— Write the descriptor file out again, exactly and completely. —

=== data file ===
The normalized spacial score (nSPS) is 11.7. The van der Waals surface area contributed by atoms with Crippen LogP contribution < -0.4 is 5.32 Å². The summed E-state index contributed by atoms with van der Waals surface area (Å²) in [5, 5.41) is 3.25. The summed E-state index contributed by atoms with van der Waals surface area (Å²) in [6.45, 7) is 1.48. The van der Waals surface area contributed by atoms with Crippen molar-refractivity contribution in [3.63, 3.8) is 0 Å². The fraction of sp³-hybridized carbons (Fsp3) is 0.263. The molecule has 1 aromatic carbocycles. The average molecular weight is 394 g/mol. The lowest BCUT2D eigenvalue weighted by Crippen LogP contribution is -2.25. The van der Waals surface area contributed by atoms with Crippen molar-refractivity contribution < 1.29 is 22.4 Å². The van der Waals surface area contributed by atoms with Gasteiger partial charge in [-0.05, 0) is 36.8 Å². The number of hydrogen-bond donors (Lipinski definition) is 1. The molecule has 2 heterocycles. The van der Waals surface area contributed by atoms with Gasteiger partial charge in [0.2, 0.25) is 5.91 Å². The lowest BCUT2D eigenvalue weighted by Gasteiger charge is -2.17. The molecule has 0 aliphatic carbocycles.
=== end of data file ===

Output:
The normalized spacial score (nSPS) is 11.7. The van der Waals surface area contributed by atoms with Crippen LogP contribution < -0.4 is 5.32 Å². The summed E-state index contributed by atoms with van der Waals surface area (Å²) in [5, 5.41) is 3.25. The summed E-state index contributed by atoms with van der Waals surface area (Å²) in [6.45, 7) is 1.48. The van der Waals surface area contributed by atoms with Crippen molar-refractivity contribution in [3.63, 3.8) is 0 Å². The fraction of sp³-hybridized carbons (Fsp3) is 0.263. The molecule has 1 aromatic carbocycles. The average molecular weight is 394 g/mol. The lowest BCUT2D eigenvalue weighted by Crippen LogP contribution is -2.25. The van der Waals surface area contributed by atoms with Crippen molar-refractivity contribution < 1.29 is 22.4 Å². The van der Waals surface area contributed by atoms with Gasteiger partial charge in [-0.05, 0) is 36.8 Å². The number of hydrogen-bond donors (Lipinski definition) is 1. The molecule has 2 heterocycles. The van der Waals surface area contributed by atoms with Gasteiger partial charge in [0.2, 0.25) is 5.91 Å². The lowest BCUT2D eigenvalue weighted by Gasteiger charge is -2.17. The molecule has 0 aliphatic carbocycles.